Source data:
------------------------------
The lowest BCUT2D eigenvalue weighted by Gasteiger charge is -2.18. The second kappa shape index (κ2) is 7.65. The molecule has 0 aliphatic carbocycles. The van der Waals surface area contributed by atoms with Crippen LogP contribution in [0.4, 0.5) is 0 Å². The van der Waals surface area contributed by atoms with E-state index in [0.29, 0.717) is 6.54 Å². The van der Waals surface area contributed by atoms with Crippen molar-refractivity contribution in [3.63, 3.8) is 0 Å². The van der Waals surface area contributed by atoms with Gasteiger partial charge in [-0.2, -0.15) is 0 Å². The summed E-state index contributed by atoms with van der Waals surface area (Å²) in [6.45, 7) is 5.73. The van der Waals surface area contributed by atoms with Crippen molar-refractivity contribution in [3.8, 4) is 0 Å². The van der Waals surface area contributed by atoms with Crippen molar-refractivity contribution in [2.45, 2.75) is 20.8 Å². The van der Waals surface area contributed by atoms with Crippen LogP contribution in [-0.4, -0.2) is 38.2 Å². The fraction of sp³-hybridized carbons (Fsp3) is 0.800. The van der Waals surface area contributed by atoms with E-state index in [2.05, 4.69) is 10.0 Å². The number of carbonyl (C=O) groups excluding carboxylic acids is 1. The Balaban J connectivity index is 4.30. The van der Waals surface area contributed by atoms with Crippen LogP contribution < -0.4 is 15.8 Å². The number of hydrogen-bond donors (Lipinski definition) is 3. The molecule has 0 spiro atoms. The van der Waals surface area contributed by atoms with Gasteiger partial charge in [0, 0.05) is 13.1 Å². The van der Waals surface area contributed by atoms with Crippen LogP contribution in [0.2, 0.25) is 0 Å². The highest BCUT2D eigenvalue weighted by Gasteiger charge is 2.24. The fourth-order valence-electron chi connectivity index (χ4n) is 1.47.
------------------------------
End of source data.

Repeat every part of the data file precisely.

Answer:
The lowest BCUT2D eigenvalue weighted by Gasteiger charge is -2.18. The second kappa shape index (κ2) is 7.65. The molecule has 0 aliphatic carbocycles. The van der Waals surface area contributed by atoms with Crippen LogP contribution in [0.4, 0.5) is 0 Å². The van der Waals surface area contributed by atoms with E-state index in [0.29, 0.717) is 6.54 Å². The van der Waals surface area contributed by atoms with Crippen molar-refractivity contribution in [3.63, 3.8) is 0 Å². The van der Waals surface area contributed by atoms with Gasteiger partial charge in [-0.2, -0.15) is 0 Å². The summed E-state index contributed by atoms with van der Waals surface area (Å²) in [6.45, 7) is 5.73. The van der Waals surface area contributed by atoms with Crippen molar-refractivity contribution in [3.8, 4) is 0 Å². The van der Waals surface area contributed by atoms with Crippen molar-refractivity contribution in [2.45, 2.75) is 20.8 Å². The van der Waals surface area contributed by atoms with Crippen LogP contribution in [-0.4, -0.2) is 38.2 Å². The fraction of sp³-hybridized carbons (Fsp3) is 0.800. The van der Waals surface area contributed by atoms with E-state index in [2.05, 4.69) is 10.0 Å². The number of carbonyl (C=O) groups excluding carboxylic acids is 1. The Balaban J connectivity index is 4.30. The van der Waals surface area contributed by atoms with Crippen LogP contribution < -0.4 is 15.8 Å². The number of hydrogen-bond donors (Lipinski definition) is 3. The molecule has 0 spiro atoms. The van der Waals surface area contributed by atoms with Gasteiger partial charge in [0, 0.05) is 13.1 Å². The van der Waals surface area contributed by atoms with Crippen LogP contribution in [0.2, 0.25) is 0 Å². The highest BCUT2D eigenvalue weighted by Gasteiger charge is 2.24. The fourth-order valence-electron chi connectivity index (χ4n) is 1.47.